Table 1: Initial COD profiling of various manure and water mixtures.
Using the data collected from feed profiling as a basis, 35 kilograms of cow manure was mixed with 30 liters of water to create a 7500-8000 mg/L COD feed for the main study. This feed mixture was filtered through a 1 mm mesh in order to reduce the solid content to less than 1% after sufficient time to allow the organic material to be extracted from the solids. The liquid feed then was delivered to the reactor at 1.70±0.05 L\day for fourteen days. This study was conducted after the reactor start-up period. The rate of Biogas production was monitored using the calibrated gas collection vessels on the W8®system. The influent and effluent COD concentrations were measured at various intervals using the method outlined in the previous section. The pH throughout the experiment remained in the optimum band for the Mesophillic bacteria, 6.8-7.5. The average results from the reactor study are displayed in Table 2.
Volumetric Flow Rate
L/day (Retention Time–6 days)
Biogas Production Rate
COD Influent Loading Rate
COD Effluent Unloading Rate
Table 2: Average results of the main experiment which was conducted after the start-up period.
The influent and effluent COD loading rate was calculated using the following equation:
Equation 7: Influent and Effluent COD loading rate
COD LR(g / day) = COD Concentration(g / l)*VFR(l / day)
Where: LR –Loading Rate (g/L); VFR – Volumetric Flow Rate (L/day).
The influent loading and effluent unloading rate data was then used in Equation 1 to calculate the COD removal percentage, which was calculated to be 88%. The volumetric loading rate was calculated to be 1.32 kg/m³ using Equation 2.
From this data it can be seen that the 0.01 m³ UASB reactor running at 35° C and the conditions imposed by the feed is capable of producing 0.0053 Nm³ of biogas per day. Scaling up to 1 m³ suggests that the biogas yield per m³ of reactor is 0.53 Nm³ per day.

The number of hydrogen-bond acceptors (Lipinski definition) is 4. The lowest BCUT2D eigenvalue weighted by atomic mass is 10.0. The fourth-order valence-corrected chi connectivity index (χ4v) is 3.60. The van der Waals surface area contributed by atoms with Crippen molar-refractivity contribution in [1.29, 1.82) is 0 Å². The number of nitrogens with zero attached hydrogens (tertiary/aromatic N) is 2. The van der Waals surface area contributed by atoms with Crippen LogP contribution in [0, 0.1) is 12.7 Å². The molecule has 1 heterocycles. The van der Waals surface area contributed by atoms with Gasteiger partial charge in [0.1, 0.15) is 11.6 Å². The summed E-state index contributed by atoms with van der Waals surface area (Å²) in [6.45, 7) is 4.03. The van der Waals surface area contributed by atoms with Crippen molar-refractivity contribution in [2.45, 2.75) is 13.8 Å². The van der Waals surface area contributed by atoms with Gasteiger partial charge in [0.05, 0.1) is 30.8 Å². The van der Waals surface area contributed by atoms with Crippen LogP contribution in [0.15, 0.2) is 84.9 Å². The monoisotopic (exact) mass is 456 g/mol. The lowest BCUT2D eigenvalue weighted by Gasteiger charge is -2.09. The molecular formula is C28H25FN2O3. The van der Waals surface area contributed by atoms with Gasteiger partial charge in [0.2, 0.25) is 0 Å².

The aim of the physical experiments on the W8R system was to allow the selection of the suitable reactor yields and local operating conditions which would support the economic study. Due to the low strength feed, it is considered that the yield of 0.53 Nm³ of biogas per m³ reactor per day is a conservative estimation of a full scale reactor performance. The value of 0.89 Nm³ from literature was used for an average reactor performance scenario. Thus, the economic analysis was performed for these two scenarios.
Reactor sizing for economic analysis
In order to complete the economic feasibility study, the biogas reactor was sized so that it would be suitable for treating the animal manure as well as organic food waste generated on contained rural areas in Egypt. To size the reactor, certain parameters had to be set in order to define the biogas system. The selected parameters concerning the biogas reactor and operation are:
- Reactor volume was designed around a twenty day organic retention time in accordance with other full scale biogas plants, which operate at 35°C.
- The feed was designed around 10% organic solid food content and 90% feed mixture which constitutes as slurry feed.
- The composition of the Biogas for the economic calculations was selected to be 65% CH4, 34% CO2, and 1% impurities which are considered to be a typical composition produced by biogas systems .
- The expected conservative and average fertilizer yields were assumed to be 2 and 3% respectively of the total annual feed to the biogas system.
It was assumed that a biogas system will be installed for every 400 inhabitants (80 households). According to the IPCC 2006 guidelines, the annual Municipal Solid Waste (MSW) generation per capita in Egypt is approximately 0.29 tones. Therefore, the total amount of food waste to be treated in the biogas system is 116 tones/annum. In addition to the food waste, it was assumed that 50% of the households possess one cow. The average manure generation is 0.024 m³/day/ cow. As such, the amount of manure that will be delivered to the AD is 0.96 m³/day.